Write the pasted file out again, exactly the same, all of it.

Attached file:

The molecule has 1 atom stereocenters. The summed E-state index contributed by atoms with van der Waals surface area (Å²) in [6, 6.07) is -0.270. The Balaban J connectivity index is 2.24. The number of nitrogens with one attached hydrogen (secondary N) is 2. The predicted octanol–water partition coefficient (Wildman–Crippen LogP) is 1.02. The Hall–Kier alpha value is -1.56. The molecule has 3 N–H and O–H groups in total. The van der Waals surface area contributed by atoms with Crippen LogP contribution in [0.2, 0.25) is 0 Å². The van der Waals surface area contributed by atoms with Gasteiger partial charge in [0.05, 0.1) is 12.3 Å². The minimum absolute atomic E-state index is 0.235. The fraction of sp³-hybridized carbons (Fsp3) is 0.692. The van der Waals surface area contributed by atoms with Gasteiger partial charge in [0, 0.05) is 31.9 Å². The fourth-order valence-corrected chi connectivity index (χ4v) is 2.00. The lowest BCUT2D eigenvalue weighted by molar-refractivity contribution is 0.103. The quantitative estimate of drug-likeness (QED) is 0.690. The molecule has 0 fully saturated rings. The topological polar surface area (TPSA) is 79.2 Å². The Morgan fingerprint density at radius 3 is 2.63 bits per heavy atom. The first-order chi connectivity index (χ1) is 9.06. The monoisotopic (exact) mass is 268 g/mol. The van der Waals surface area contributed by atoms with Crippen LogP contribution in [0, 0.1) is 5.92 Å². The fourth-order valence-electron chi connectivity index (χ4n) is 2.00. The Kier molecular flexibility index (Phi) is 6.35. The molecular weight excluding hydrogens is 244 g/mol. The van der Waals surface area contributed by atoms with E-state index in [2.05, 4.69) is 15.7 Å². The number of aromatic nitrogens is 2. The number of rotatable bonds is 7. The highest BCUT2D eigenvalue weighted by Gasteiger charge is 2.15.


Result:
The molecule has 1 atom stereocenters. The summed E-state index contributed by atoms with van der Waals surface area (Å²) in [6, 6.07) is -0.270. The Balaban J connectivity index is 2.24. The number of nitrogens with one attached hydrogen (secondary N) is 2. The predicted octanol–water partition coefficient (Wildman–Crippen LogP) is 1.02. The Hall–Kier alpha value is -1.56. The molecule has 3 N–H and O–H groups in total. The van der Waals surface area contributed by atoms with Crippen LogP contribution in [0.2, 0.25) is 0 Å². The van der Waals surface area contributed by atoms with Gasteiger partial charge in [0.05, 0.1) is 12.3 Å². The minimum absolute atomic E-state index is 0.235. The fraction of sp³-hybridized carbons (Fsp3) is 0.692. The van der Waals surface area contributed by atoms with Gasteiger partial charge in [0, 0.05) is 31.9 Å². The fourth-order valence-corrected chi connectivity index (χ4v) is 2.00. The lowest BCUT2D eigenvalue weighted by molar-refractivity contribution is 0.103. The quantitative estimate of drug-likeness (QED) is 0.690. The molecule has 0 fully saturated rings. The topological polar surface area (TPSA) is 79.2 Å². The Morgan fingerprint density at radius 3 is 2.63 bits per heavy atom. The first-order chi connectivity index (χ1) is 9.06. The monoisotopic (exact) mass is 268 g/mol. The van der Waals surface area contributed by atoms with Crippen LogP contribution in [0, 0.1) is 5.92 Å². The fourth-order valence-electron chi connectivity index (χ4n) is 2.00. The Kier molecular flexibility index (Phi) is 6.35. The molecular weight excluding hydrogens is 244 g/mol. The van der Waals surface area contributed by atoms with E-state index in [2.05, 4.69) is 15.7 Å². The number of aromatic nitrogens is 2. The number of rotatable bonds is 7. The highest BCUT2D eigenvalue weighted by Gasteiger charge is 2.15.